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  • 1.
    Bindler, Richard
    et al.
    Umeå University, Faculty of Science and Technology, Department of Ecology and Environmental Sciences.
    Myrstener, Erik
    Umeå University, Faculty of Science and Technology, Department of Ecology and Environmental Sciences.
    Liu, Enfeng
    Bigler, Christian
    Umeå University, Faculty of Science and Technology, Department of Ecology and Environmental Sciences.
    Hansson, Sophia
    Umeå University, Faculty of Science and Technology, Department of Ecology and Environmental Sciences.
    Meyer-Jacob, Carsten
    Umeå University, Faculty of Science and Technology, Department of Ecology and Environmental Sciences.
    Mighall, Tim
    Ninnes, Sofia
    Umeå University, Faculty of Science and Technology, Department of Ecology and Environmental Sciences.
    Rydberg, Johan
    Umeå University, Faculty of Science and Technology, Department of Ecology and Environmental Sciences.
    Reshaping the landscape: mining, metallurgy and a millennium of environmental changes in south-central SwedenManuscript (preprint) (Other academic)
    Abstract [en]

    Before the recognition of emerging environmental issues during the 20th century such as acid rain, mercury pollution, climate change and biodiversity loss, human activities had already significantly altered landscapes around the globe. As elsewhere in Europe, the introduction of agriculture into Sweden during the Bronze and Iron Ages led to changes in forest cover, especially in southern areas, but also more limited impacts in central and northern Sweden along river valleys and coastal areas. In central Sweden the rise and rapid spread of ore mining and metallurgy from the 12th and especially 13th century initiated a widespread reshaping of the landscape named after its mining heritage –Bergslagen (mining laws). This mineral rich 89,000 km2 region encompasses ~5000 metallurgical sites (furnaces, smelters, foundries, forges) and ~10000 mines registered in the Swedish National Antiquities Board’s database.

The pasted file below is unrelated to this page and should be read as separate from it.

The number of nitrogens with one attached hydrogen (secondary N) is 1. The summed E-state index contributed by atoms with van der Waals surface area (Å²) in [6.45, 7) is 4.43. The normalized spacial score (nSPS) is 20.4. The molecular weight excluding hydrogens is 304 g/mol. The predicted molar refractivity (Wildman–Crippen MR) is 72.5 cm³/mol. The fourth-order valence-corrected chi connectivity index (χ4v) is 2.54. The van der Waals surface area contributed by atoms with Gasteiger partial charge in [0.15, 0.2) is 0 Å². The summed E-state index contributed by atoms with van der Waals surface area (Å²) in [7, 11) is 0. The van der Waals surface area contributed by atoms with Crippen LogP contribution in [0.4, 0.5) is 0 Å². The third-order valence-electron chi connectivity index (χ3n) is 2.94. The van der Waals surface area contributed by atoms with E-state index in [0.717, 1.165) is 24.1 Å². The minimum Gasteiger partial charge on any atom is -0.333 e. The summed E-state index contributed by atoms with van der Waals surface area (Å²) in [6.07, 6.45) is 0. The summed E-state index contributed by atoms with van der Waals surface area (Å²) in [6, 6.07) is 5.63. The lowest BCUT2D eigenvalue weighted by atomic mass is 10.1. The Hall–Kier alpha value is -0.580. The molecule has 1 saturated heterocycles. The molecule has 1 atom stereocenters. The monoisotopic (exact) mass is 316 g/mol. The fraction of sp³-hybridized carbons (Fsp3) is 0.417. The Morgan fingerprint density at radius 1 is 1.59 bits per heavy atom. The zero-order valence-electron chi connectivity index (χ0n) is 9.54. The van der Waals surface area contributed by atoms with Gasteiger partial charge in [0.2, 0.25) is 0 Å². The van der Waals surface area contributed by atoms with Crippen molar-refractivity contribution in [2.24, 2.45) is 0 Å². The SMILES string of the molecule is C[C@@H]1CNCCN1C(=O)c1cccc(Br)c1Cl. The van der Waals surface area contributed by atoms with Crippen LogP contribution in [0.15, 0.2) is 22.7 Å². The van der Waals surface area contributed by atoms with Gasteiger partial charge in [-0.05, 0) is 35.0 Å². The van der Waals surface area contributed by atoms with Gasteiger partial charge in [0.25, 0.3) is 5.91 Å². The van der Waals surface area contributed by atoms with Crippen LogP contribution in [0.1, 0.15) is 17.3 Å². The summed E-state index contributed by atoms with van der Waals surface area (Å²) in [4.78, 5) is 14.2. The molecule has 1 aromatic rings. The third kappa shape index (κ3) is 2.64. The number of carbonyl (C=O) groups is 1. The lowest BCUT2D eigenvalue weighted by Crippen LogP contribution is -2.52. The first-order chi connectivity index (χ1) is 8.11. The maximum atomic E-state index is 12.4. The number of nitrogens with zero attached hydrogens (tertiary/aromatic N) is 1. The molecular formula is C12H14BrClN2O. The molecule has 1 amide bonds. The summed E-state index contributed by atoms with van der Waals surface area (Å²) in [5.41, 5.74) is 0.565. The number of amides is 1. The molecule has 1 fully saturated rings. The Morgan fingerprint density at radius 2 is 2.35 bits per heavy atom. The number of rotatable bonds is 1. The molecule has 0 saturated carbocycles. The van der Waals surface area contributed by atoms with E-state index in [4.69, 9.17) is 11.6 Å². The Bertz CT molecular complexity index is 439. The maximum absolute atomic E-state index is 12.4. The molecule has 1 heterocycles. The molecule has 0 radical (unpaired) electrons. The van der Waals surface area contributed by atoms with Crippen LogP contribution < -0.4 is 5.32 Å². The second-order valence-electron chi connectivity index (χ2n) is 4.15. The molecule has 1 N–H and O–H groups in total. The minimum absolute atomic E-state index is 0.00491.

Analyses of >30 lake-sediment records using a combination of geochemical, diatom and pollen analyses, in combination with archaeological and historical records and toponyms, add important details to the early, poorly documented history of mining/metallurgy as well as provide insights into some of the environmental impacts across this large landscape. These impacts included damming of lakes and regulation of watercourses for waterpower, increase in erosion, emission of metals to surface waters and the atmosphere (and leaching from slag piles), decrease in forest cover and changes in water quality. The discontinuous appearance of pollen from cultivated plants (cereals) indicates some limited settlement before the 12th century, but the regular occurrence thereafter of cereal pollen together with a sharp increase in charcoal particles and geochemical evidence of mining/metallurgical activities, indicates mining/metallurgy was a driving force for settlement. Decline in forest cover was gradual from the 13th century, but was more significant from the late 16th century when iron and copper production increased exponentially. The increased demand for charcoal and increased agriculture, including an expansion of summer forest farms, contributed to a reduction in inferred forest cover to 40–80% – as compared to pre-anthropogenic (≤2000 BP) values of 84–95%. From the 16th century charcoal became the limiting resource within Bergslagen and metallurgy expanded to regions adjoining Bergslagen, contributing to a more widespread decline in forest cover also beyond the Bergslagen landscape.

    In association with the increase in land-use activities and resulting changes in vegetation cover, there was a decline (20–50%) in spectrally inferred lake-water total organic carbon, which we hypothesize resulted from a decreased pool of labile soil carbon. In some lakes closely connected with blast furnaces, where the peasant-miners also lived and farmed, there was an increase in diatom-inferred lake-water pH – as observed previously in SW Sweden in association with Iron Age land use. Only in a suite of lakes in close proximity to the smelting of copper sulfide ores in the surroundings of Falun was there evidence for pre-20th century acidification.

    While current rates of environmental change may be unprecedented, they build on an already modified landscape. Because pre-industrial conditions, i.e., pre-19th century, are often used as a reference level the scale of current changes may underestimate the full extent of ecosystem and environmental impacts.

  • 2.
    Myrstener, Erik
    Umeå University, Faculty of Science and Technology, Department of Ecology and Environmental Sciences.
    Lake sedimentary archives of medieval mining and smelting in Sweden: tracking environmental changes from site to landscape2019Doctoral thesis, comprehensive summary (Other academic)
    Abstract [en]

    While the environmental impact of the industrial age is massive, including climate change, pollution, microplastics and habitat loss, our influence reaches further back than many recognize. In Sweden, an early and important activity with large potential impact was the mining and smelting of iron, copper and silver ores over the last ~800 years. This occurred in a mineral rich region called Bergslagen, where thousands of smelters and forges and tens of thousands of mines produced the metal riches central to the growth of both local and national economies.